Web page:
The speed controller (above) used 555 timer chips as digital timer/counter clocks. The RC receiver would send the speed pulses (0.5,s to 1.5ms pulses repeated at about 20 to 30 Hz) to the controller. The controller used a digital counter to determine the pulse length. The digital length value was then latched (stored) and fed into a simple R2R resistor network to convert it into an analog value. There was also a digital method of detecting whether or not the pulses were within the ranges of forward, reverse, or stop. The analog voltage representing the decoded value for forward or reverse was directed into a comparator circuit. Another 555 timer generated a triangular reference waveform that was also sent into the comparator circuit. The output of the comparator circuit was a fast PWM signal that then controlled an H-bridge that then drove the motor. The PCB was hand drawn, etched in a tray, hand drilled, and then soldered together. This circuit is primitive by today's standards but this was the 2'nd most complex circuit produced within the 3 technology classes at the time. If I were to have to build something like this today, I'm sure that I would be programming a much smaller and smarter circuit as well as routing it on the PC. Considering how easy it is today to put together something vastly superior, it makes me feel like everything that I produce these days is cheating. Everything was so much harder to do back then!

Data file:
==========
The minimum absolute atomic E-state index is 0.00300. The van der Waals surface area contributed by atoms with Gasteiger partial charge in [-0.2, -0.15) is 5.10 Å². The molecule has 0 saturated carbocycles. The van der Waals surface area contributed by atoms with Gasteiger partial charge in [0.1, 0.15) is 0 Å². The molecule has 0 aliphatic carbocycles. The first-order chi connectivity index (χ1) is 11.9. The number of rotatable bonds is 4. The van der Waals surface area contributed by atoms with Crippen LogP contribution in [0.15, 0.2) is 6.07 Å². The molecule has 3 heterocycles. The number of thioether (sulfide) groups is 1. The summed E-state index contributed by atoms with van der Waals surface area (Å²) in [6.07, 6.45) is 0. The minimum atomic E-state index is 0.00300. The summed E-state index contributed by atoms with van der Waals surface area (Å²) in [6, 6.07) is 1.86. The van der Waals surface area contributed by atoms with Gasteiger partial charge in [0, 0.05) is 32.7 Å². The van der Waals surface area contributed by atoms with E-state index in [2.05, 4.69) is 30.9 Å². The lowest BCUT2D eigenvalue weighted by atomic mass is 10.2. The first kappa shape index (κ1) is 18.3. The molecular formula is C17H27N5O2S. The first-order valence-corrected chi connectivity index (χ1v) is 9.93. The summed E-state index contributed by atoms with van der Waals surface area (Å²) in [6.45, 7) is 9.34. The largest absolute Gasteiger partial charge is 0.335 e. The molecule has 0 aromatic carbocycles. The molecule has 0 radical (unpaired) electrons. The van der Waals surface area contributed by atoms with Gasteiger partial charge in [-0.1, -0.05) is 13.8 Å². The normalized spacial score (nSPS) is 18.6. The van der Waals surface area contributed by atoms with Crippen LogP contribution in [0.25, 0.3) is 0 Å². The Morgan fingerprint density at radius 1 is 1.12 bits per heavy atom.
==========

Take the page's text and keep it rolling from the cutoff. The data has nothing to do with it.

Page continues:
Here's another Radio Shack RC Car Project 1981: